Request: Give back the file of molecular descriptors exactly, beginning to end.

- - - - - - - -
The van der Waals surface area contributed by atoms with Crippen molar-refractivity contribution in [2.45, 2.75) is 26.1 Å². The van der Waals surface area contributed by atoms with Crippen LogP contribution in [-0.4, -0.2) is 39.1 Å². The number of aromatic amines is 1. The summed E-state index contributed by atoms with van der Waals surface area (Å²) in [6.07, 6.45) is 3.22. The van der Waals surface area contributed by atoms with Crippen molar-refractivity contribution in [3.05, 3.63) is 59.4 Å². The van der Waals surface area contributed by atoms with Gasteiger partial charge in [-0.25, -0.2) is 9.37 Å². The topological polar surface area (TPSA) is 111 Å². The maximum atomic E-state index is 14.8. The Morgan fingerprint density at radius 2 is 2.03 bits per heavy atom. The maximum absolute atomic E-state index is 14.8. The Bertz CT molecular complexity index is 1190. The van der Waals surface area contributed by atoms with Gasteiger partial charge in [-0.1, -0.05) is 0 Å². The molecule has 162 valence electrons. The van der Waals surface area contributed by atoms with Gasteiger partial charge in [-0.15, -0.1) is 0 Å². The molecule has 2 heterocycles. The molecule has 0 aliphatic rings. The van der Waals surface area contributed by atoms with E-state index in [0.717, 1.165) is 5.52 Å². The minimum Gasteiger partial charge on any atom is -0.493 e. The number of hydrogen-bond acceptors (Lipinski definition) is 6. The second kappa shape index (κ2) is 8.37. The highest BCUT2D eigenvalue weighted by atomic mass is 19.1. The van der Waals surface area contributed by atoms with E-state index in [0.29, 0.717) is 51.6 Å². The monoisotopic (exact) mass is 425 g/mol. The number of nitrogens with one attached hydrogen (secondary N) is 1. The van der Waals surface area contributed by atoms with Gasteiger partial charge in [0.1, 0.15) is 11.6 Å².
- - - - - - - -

The van der Waals surface area contributed by atoms with Crippen molar-refractivity contribution in [2.45, 2.75) is 26.1 Å². The van der Waals surface area contributed by atoms with Crippen LogP contribution in [-0.4, -0.2) is 39.1 Å². The number of aromatic amines is 1. The summed E-state index contributed by atoms with van der Waals surface area (Å²) in [6.07, 6.45) is 3.22. The van der Waals surface area contributed by atoms with Crippen molar-refractivity contribution in [3.05, 3.63) is 59.4 Å². The van der Waals surface area contributed by atoms with Gasteiger partial charge in [-0.25, -0.2) is 9.37 Å². The topological polar surface area (TPSA) is 111 Å². The maximum atomic E-state index is 14.8. The Morgan fingerprint density at radius 2 is 2.03 bits per heavy atom. The maximum absolute atomic E-state index is 14.8. The Bertz CT molecular complexity index is 1190. The van der Waals surface area contributed by atoms with Gasteiger partial charge in [-0.1, -0.05) is 0 Å². The molecule has 162 valence electrons. The van der Waals surface area contributed by atoms with Gasteiger partial charge in [-0.15, -0.1) is 0 Å². The molecule has 2 heterocycles. The molecule has 0 aliphatic rings. The van der Waals surface area contributed by atoms with E-state index in [0.717, 1.165) is 5.52 Å². The minimum Gasteiger partial charge on any atom is -0.493 e. The number of hydrogen-bond acceptors (Lipinski definition) is 6. The second kappa shape index (κ2) is 8.37. The highest BCUT2D eigenvalue weighted by atomic mass is 19.1. The van der Waals surface area contributed by atoms with E-state index in [0.29, 0.717) is 51.6 Å². The monoisotopic (exact) mass is 425 g/mol. The number of nitrogens with one attached hydrogen (secondary N) is 1. The van der Waals surface area contributed by atoms with Gasteiger partial charge in [0.1, 0.15) is 11.6 Å².